Data from the Spanish Ministry of Health regarding deceased persons due to the new coronavirus (Figure 1) during said period show an increase in COVID-19 deaths as of March 13, with the highest peak on April 1, 2020, with 941 deaths (100). The next highest peaks in the graph (Figure 2, A) occurred on April 2 with 875 (87), March 28 with 839 (83), April 3 with 846 (84), and April 8 with 818 (81).
To analyze and compare the searches for “bulo” and “fake” with the official data on COVID-19 deaths, we are going to conduct a regression analysis based on the mean values of the monthly data from each group. Figure 2 (A) shows a regression plot graphing the data on searches for “bulos” on Google compared to daily deaths due to Coronavirus in Spain. In Figure 1 (B) this same analysis is conducted, but this time the monthly mean values of searches for “fake” are compared with the number of deaths due to Coronavirus. These results show a positive correlation (R = 0.9966) in the case of “bulo” and deaths. However, the correlation of the variable “fake” with the same data from the Minister of Health is statistically less significant (R = 0.8546).

Source: authors’ own creation based on Google Trends data.

Figure 2. Regression plot of searches for the word “bulo” on Google and COVID-19 victims in Spain (A). Regression plot of searches for the word “fake” on Google and COVID-19 victims in Spain (B).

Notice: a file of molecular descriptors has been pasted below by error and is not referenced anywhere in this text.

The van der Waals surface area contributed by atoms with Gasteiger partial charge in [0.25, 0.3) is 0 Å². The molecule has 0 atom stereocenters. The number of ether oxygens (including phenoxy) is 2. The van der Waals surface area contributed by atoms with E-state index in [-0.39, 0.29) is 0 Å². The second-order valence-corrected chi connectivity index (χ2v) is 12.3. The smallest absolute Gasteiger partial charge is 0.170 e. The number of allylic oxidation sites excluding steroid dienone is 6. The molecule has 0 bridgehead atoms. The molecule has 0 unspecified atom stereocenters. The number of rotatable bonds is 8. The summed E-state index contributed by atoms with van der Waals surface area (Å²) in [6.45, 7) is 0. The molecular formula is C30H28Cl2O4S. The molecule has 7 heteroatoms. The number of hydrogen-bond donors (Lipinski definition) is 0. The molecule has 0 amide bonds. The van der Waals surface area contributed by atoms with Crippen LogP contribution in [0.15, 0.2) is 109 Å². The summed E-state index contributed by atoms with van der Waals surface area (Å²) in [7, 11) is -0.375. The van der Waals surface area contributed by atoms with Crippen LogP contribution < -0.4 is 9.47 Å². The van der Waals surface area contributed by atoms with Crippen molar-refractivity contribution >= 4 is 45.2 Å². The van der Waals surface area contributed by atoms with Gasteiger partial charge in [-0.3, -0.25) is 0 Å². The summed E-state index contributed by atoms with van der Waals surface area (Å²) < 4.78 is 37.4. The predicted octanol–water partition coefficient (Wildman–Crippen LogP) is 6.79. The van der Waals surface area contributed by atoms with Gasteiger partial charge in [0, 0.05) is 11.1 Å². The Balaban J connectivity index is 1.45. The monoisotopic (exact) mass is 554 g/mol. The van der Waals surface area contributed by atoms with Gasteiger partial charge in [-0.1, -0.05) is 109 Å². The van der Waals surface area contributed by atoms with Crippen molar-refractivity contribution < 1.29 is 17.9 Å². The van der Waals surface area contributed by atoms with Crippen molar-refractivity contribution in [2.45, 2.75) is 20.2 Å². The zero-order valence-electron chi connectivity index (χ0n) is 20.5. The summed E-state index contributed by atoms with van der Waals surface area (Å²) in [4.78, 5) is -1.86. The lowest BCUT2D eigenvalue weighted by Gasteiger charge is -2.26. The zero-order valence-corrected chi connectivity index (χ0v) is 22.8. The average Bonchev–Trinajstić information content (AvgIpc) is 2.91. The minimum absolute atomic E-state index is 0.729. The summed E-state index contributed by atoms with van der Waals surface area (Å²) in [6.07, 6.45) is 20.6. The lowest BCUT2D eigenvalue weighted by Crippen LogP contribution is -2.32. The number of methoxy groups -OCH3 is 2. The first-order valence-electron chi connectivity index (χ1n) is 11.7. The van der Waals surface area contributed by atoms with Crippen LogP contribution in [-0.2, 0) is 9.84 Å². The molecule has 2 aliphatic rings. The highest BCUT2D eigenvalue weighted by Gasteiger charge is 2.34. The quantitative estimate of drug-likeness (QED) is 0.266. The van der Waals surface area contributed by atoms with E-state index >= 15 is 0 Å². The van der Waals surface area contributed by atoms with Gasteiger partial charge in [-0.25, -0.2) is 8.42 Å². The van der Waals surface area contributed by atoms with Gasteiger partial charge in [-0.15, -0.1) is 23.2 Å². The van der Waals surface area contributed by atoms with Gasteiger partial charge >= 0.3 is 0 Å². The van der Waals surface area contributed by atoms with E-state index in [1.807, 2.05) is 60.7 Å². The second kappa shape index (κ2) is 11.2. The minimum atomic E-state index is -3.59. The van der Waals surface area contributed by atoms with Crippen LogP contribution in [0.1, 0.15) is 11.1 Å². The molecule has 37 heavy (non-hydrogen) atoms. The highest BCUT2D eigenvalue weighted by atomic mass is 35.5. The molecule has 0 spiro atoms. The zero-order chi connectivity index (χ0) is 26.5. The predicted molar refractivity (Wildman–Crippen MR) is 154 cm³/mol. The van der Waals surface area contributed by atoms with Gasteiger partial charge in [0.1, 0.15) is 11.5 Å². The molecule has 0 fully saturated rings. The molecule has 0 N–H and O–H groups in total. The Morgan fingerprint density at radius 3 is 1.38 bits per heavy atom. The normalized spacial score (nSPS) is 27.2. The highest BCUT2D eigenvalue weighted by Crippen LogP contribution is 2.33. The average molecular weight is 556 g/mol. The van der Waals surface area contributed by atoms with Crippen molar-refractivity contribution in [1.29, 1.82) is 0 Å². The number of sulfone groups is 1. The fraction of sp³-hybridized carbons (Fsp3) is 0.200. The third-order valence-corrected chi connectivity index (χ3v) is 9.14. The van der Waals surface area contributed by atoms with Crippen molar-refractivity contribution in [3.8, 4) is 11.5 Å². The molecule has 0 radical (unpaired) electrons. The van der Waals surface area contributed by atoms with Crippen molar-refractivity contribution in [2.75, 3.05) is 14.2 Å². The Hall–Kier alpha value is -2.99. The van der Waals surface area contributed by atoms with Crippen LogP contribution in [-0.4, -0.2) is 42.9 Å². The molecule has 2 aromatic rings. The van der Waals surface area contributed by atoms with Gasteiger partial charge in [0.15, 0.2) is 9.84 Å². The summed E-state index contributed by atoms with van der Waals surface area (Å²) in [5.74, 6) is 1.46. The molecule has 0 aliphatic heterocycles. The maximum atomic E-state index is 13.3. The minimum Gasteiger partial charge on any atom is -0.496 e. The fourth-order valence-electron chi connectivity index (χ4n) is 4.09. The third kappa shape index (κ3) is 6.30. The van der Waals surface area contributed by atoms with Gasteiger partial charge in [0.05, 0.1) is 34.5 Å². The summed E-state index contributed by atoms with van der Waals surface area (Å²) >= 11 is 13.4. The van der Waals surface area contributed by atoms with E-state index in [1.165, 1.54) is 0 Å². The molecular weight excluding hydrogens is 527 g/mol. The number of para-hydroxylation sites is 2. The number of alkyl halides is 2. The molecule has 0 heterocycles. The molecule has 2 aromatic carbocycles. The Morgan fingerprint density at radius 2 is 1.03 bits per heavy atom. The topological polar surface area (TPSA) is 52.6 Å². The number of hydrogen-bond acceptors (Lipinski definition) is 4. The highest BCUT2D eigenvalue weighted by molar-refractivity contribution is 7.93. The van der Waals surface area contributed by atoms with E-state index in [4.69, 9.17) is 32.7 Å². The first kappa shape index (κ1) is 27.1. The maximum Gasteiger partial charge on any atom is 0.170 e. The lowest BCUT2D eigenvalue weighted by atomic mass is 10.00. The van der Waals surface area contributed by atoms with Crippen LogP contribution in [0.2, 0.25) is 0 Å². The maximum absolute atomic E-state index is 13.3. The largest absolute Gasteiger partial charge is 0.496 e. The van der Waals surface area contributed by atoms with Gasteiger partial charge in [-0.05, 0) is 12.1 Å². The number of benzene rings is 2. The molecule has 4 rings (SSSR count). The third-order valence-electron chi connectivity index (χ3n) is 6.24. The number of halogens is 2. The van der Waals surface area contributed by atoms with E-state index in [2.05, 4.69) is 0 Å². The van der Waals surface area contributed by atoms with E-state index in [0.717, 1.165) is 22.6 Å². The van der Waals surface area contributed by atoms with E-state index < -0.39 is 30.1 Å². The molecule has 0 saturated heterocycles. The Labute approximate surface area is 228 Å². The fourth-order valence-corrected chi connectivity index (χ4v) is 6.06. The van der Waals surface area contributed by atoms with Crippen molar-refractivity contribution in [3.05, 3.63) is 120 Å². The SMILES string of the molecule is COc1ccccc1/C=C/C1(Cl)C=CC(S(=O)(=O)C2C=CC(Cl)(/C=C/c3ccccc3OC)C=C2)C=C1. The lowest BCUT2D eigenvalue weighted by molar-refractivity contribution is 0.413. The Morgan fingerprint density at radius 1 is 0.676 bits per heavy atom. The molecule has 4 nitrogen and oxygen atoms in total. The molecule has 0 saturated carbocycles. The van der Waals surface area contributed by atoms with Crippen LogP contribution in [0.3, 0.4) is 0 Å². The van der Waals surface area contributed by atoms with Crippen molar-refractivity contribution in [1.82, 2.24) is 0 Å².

5. Discussion

The findings in this research reveal that interest in “bulo” reached, in Spain, its highest historical peak on Google Trends in April 2020 (Figure 1, B); a date on which the country was in the midst of the state of alarm due to the spread of COVID-19. The interest in searches for “fake”, although it was not the most prominent in the graph (56), was the second highest peak, outstripped only by the one of July 2016 (69).
These data demonstrate the unprecedented interest Spanish citizens had in Google searches for the terms “bulos” and “fake”, linked to false news and post-truth by different authors (Palomo and Sedano, 2018; Padilla and Cerdán, 2018). Results in the graph also show that interest in this type of content on Google precedes the increase in CODIV-19 deaths in Spain. While the highest peak of searches for “bulo” and “fake” coincides on March 15 (Figure 1, A), the highest point of deaths due to the pandemic in Spain is found in this graph on April 1, 2020 (941 deaths in one day, according to official numbers).
On another note, the mean values of total search volumes indicate a similar index in “bulo” and “fake” in the graph of Figure 1 (A). However, this changes in Figure 1 (B), since “fake” is outstripped by “bulo” in the searches of the 2004-2020 period.
In Figure 2 (A) the regression analysis is very close to 1 (R = 0.9966), which means that the data on Google searches for “bulo” and daily deaths have a positive correlation during the pandemic spread period in Spain; something that does not happen with search queries for “fake”  (R = 0.8546).